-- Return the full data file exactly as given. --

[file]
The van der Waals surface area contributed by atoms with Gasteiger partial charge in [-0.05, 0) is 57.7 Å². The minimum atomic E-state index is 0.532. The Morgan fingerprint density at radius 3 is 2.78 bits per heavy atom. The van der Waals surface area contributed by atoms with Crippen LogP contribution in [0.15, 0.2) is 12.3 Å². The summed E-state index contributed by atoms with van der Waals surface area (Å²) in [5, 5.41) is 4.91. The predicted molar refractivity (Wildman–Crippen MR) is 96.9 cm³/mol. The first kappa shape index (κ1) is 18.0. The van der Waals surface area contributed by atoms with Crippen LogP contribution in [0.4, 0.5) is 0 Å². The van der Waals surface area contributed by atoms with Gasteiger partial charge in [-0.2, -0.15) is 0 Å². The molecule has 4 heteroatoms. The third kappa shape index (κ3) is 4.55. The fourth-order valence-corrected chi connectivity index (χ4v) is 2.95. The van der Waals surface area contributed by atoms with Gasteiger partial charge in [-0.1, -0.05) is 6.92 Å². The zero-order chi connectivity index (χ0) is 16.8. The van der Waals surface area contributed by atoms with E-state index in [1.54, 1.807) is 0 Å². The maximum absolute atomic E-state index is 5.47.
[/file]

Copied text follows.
The van der Waals surface area contributed by atoms with Gasteiger partial charge in [-0.05, 0) is 57.7 Å². The minimum atomic E-state index is 0.532. The Morgan fingerprint density at radius 3 is 2.78 bits per heavy atom. The van der Waals surface area contributed by atoms with Crippen LogP contribution in [0.15, 0.2) is 12.3 Å². The summed E-state index contributed by atoms with van der Waals surface area (Å²) in [5, 5.41) is 4.91. The predicted molar refractivity (Wildman–Crippen MR) is 96.9 cm³/mol. The first kappa shape index (κ1) is 18.0. The van der Waals surface area contributed by atoms with Crippen LogP contribution in [0.4, 0.5) is 0 Å². The van der Waals surface area contributed by atoms with Gasteiger partial charge in [-0.2, -0.15) is 0 Å². The molecule has 4 heteroatoms. The third kappa shape index (κ3) is 4.55. The fourth-order valence-corrected chi connectivity index (χ4v) is 2.95. The van der Waals surface area contributed by atoms with Gasteiger partial charge in [-0.1, -0.05) is 6.92 Å². The zero-order chi connectivity index (χ0) is 16.8. The van der Waals surface area contributed by atoms with E-state index in [1.54, 1.807) is 0 Å². The maximum absolute atomic E-state index is 5.47.